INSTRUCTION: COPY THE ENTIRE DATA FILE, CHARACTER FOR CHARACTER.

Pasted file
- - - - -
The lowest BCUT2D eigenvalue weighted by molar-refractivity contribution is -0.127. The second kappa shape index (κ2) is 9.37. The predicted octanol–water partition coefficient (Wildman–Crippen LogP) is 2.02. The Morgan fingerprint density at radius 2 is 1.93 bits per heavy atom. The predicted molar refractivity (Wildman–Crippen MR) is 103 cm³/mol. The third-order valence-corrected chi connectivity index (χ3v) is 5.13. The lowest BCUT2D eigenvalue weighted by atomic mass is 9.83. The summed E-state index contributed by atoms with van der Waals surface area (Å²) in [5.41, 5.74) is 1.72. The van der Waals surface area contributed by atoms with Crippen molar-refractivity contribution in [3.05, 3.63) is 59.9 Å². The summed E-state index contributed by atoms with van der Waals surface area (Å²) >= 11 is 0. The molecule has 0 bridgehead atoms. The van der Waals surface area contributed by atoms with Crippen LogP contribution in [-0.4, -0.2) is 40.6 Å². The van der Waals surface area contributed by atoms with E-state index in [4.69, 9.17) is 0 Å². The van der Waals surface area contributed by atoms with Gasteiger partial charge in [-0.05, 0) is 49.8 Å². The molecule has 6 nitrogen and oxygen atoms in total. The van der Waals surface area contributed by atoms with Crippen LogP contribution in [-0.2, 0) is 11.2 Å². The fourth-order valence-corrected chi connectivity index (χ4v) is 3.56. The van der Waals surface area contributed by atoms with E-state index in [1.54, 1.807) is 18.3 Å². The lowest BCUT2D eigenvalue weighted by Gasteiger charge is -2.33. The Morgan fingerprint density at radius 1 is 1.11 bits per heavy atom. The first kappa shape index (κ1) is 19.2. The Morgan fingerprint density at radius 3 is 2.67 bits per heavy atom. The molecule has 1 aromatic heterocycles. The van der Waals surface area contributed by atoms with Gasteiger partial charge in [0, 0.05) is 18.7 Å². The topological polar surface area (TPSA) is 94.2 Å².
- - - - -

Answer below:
The lowest BCUT2D eigenvalue weighted by molar-refractivity contribution is -0.127. The second kappa shape index (κ2) is 9.37. The predicted octanol–water partition coefficient (Wildman–Crippen LogP) is 2.02. The Morgan fingerprint density at radius 2 is 1.93 bits per heavy atom. The predicted molar refractivity (Wildman–Crippen MR) is 103 cm³/mol. The third-order valence-corrected chi connectivity index (χ3v) is 5.13. The lowest BCUT2D eigenvalue weighted by atomic mass is 9.83. The summed E-state index contributed by atoms with van der Waals surface area (Å²) in [5.41, 5.74) is 1.72. The van der Waals surface area contributed by atoms with Crippen molar-refractivity contribution in [3.05, 3.63) is 59.9 Å². The summed E-state index contributed by atoms with van der Waals surface area (Å²) >= 11 is 0. The molecule has 0 bridgehead atoms. The van der Waals surface area contributed by atoms with Crippen LogP contribution in [-0.4, -0.2) is 40.6 Å². The van der Waals surface area contributed by atoms with E-state index in [4.69, 9.17) is 0 Å². The van der Waals surface area contributed by atoms with Gasteiger partial charge in [-0.05, 0) is 49.8 Å². The molecule has 6 nitrogen and oxygen atoms in total. The van der Waals surface area contributed by atoms with Crippen LogP contribution in [-0.2, 0) is 11.2 Å². The fourth-order valence-corrected chi connectivity index (χ4v) is 3.56. The van der Waals surface area contributed by atoms with E-state index in [1.54, 1.807) is 18.3 Å². The lowest BCUT2D eigenvalue weighted by Gasteiger charge is -2.33. The Morgan fingerprint density at radius 1 is 1.11 bits per heavy atom. The first kappa shape index (κ1) is 19.2. The Morgan fingerprint density at radius 3 is 2.67 bits per heavy atom. The molecule has 1 aromatic heterocycles. The van der Waals surface area contributed by atoms with Gasteiger partial charge in [0, 0.05) is 18.7 Å². The topological polar surface area (TPSA) is 94.2 Å².